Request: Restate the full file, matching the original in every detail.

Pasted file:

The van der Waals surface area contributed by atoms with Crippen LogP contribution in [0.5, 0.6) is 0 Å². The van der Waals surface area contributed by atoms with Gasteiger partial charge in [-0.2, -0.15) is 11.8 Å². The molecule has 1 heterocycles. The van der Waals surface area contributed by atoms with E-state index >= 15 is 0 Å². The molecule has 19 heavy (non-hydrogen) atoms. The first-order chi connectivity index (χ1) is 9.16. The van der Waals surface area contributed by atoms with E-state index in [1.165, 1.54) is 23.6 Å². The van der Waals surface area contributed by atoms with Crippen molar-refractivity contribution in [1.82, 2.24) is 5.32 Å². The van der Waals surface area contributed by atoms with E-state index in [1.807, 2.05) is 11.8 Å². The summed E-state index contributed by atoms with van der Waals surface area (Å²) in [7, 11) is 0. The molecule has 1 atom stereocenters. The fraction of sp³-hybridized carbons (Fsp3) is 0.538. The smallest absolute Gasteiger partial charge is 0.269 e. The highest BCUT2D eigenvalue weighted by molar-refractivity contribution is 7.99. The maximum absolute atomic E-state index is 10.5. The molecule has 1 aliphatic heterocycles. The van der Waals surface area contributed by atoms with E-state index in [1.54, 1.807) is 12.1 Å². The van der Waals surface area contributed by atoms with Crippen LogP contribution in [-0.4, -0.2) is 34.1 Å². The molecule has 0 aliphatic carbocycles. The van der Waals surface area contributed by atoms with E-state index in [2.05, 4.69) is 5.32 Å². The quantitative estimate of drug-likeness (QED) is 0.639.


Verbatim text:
The van der Waals surface area contributed by atoms with Crippen LogP contribution in [0.5, 0.6) is 0 Å². The van der Waals surface area contributed by atoms with Gasteiger partial charge in [-0.2, -0.15) is 11.8 Å². The molecule has 1 heterocycles. The van der Waals surface area contributed by atoms with E-state index >= 15 is 0 Å². The molecule has 19 heavy (non-hydrogen) atoms. The first-order chi connectivity index (χ1) is 9.16. The van der Waals surface area contributed by atoms with E-state index in [1.165, 1.54) is 23.6 Å². The van der Waals surface area contributed by atoms with Crippen molar-refractivity contribution in [1.82, 2.24) is 5.32 Å². The van der Waals surface area contributed by atoms with E-state index in [1.807, 2.05) is 11.8 Å². The summed E-state index contributed by atoms with van der Waals surface area (Å²) in [7, 11) is 0. The molecule has 1 atom stereocenters. The fraction of sp³-hybridized carbons (Fsp3) is 0.538. The smallest absolute Gasteiger partial charge is 0.269 e. The highest BCUT2D eigenvalue weighted by molar-refractivity contribution is 7.99. The maximum absolute atomic E-state index is 10.5. The molecule has 1 aliphatic heterocycles. The van der Waals surface area contributed by atoms with E-state index in [1.54, 1.807) is 12.1 Å². The van der Waals surface area contributed by atoms with Crippen LogP contribution in [-0.4, -0.2) is 34.1 Å². The molecule has 0 aliphatic carbocycles. The van der Waals surface area contributed by atoms with E-state index in [2.05, 4.69) is 5.32 Å². The quantitative estimate of drug-likeness (QED) is 0.639.